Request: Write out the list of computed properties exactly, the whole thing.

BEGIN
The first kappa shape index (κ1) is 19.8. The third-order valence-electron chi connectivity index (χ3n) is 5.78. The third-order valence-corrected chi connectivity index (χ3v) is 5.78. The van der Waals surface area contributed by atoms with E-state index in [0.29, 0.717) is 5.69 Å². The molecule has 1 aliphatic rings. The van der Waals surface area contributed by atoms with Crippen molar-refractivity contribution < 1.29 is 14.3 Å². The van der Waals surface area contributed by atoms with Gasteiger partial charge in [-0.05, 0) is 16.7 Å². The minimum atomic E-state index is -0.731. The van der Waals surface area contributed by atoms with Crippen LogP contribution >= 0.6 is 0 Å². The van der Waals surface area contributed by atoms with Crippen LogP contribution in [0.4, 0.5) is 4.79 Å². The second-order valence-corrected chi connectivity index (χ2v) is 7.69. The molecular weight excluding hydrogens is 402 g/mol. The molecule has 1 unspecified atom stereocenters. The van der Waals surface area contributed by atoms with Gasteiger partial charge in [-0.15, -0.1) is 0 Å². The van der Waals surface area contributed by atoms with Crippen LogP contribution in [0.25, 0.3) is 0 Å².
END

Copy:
The first kappa shape index (κ1) is 19.8. The third-order valence-electron chi connectivity index (χ3n) is 5.78. The third-order valence-corrected chi connectivity index (χ3v) is 5.78. The van der Waals surface area contributed by atoms with E-state index in [0.29, 0.717) is 5.69 Å². The molecule has 1 aliphatic rings. The van der Waals surface area contributed by atoms with Crippen molar-refractivity contribution < 1.29 is 14.3 Å². The van der Waals surface area contributed by atoms with Gasteiger partial charge in [-0.05, 0) is 16.7 Å². The minimum atomic E-state index is -0.731. The van der Waals surface area contributed by atoms with Crippen LogP contribution >= 0.6 is 0 Å². The van der Waals surface area contributed by atoms with Crippen LogP contribution in [0.4, 0.5) is 4.79 Å². The second-order valence-corrected chi connectivity index (χ2v) is 7.69. The molecular weight excluding hydrogens is 402 g/mol. The molecule has 1 unspecified atom stereocenters. The van der Waals surface area contributed by atoms with Gasteiger partial charge in [-0.15, -0.1) is 0 Å². The van der Waals surface area contributed by atoms with Crippen LogP contribution in [0.25, 0.3) is 0 Å².